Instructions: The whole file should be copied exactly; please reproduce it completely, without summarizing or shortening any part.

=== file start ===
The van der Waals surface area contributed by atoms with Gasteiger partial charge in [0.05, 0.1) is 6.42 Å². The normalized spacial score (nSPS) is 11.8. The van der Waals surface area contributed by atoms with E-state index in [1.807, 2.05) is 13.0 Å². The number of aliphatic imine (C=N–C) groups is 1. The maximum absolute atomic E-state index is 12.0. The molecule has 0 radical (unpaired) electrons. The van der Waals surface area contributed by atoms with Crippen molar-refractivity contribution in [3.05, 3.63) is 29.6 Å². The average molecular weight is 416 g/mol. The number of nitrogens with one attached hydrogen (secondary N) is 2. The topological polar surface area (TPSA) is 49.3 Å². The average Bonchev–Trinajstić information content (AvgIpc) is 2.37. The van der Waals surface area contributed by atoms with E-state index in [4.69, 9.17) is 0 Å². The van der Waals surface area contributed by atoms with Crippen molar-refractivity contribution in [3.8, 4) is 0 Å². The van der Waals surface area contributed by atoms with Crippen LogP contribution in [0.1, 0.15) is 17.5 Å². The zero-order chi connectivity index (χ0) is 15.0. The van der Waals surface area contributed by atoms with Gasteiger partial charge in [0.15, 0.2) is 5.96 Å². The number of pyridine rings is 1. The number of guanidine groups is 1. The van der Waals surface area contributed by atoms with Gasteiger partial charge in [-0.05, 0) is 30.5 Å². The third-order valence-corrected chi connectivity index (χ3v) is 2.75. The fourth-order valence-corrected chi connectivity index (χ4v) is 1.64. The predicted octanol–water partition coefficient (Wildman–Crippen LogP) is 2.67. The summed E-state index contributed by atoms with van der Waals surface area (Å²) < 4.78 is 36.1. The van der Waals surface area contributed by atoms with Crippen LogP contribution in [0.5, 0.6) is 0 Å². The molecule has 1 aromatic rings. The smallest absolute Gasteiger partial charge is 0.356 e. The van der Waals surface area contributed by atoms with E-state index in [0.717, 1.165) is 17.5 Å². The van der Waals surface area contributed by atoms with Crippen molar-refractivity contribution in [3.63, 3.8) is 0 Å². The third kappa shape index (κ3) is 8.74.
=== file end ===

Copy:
The van der Waals surface area contributed by atoms with Gasteiger partial charge in [0.05, 0.1) is 6.42 Å². The normalized spacial score (nSPS) is 11.8. The van der Waals surface area contributed by atoms with E-state index in [1.807, 2.05) is 13.0 Å². The number of aliphatic imine (C=N–C) groups is 1. The maximum absolute atomic E-state index is 12.0. The molecule has 0 radical (unpaired) electrons. The van der Waals surface area contributed by atoms with Crippen molar-refractivity contribution in [3.05, 3.63) is 29.6 Å². The average molecular weight is 416 g/mol. The number of nitrogens with one attached hydrogen (secondary N) is 2. The topological polar surface area (TPSA) is 49.3 Å². The average Bonchev–Trinajstić information content (AvgIpc) is 2.37. The van der Waals surface area contributed by atoms with E-state index in [4.69, 9.17) is 0 Å². The van der Waals surface area contributed by atoms with Crippen molar-refractivity contribution in [3.8, 4) is 0 Å². The van der Waals surface area contributed by atoms with Crippen LogP contribution in [0.1, 0.15) is 17.5 Å². The zero-order chi connectivity index (χ0) is 15.0. The van der Waals surface area contributed by atoms with Gasteiger partial charge in [0.15, 0.2) is 5.96 Å². The number of pyridine rings is 1. The number of guanidine groups is 1. The van der Waals surface area contributed by atoms with Gasteiger partial charge in [-0.05, 0) is 30.5 Å². The third-order valence-corrected chi connectivity index (χ3v) is 2.75. The fourth-order valence-corrected chi connectivity index (χ4v) is 1.64. The predicted octanol–water partition coefficient (Wildman–Crippen LogP) is 2.67. The summed E-state index contributed by atoms with van der Waals surface area (Å²) < 4.78 is 36.1. The van der Waals surface area contributed by atoms with Crippen LogP contribution in [0.5, 0.6) is 0 Å². The molecule has 1 aromatic rings. The smallest absolute Gasteiger partial charge is 0.356 e. The van der Waals surface area contributed by atoms with E-state index in [0.717, 1.165) is 17.5 Å². The van der Waals surface area contributed by atoms with Crippen molar-refractivity contribution in [3.63, 3.8) is 0 Å². The third kappa shape index (κ3) is 8.74.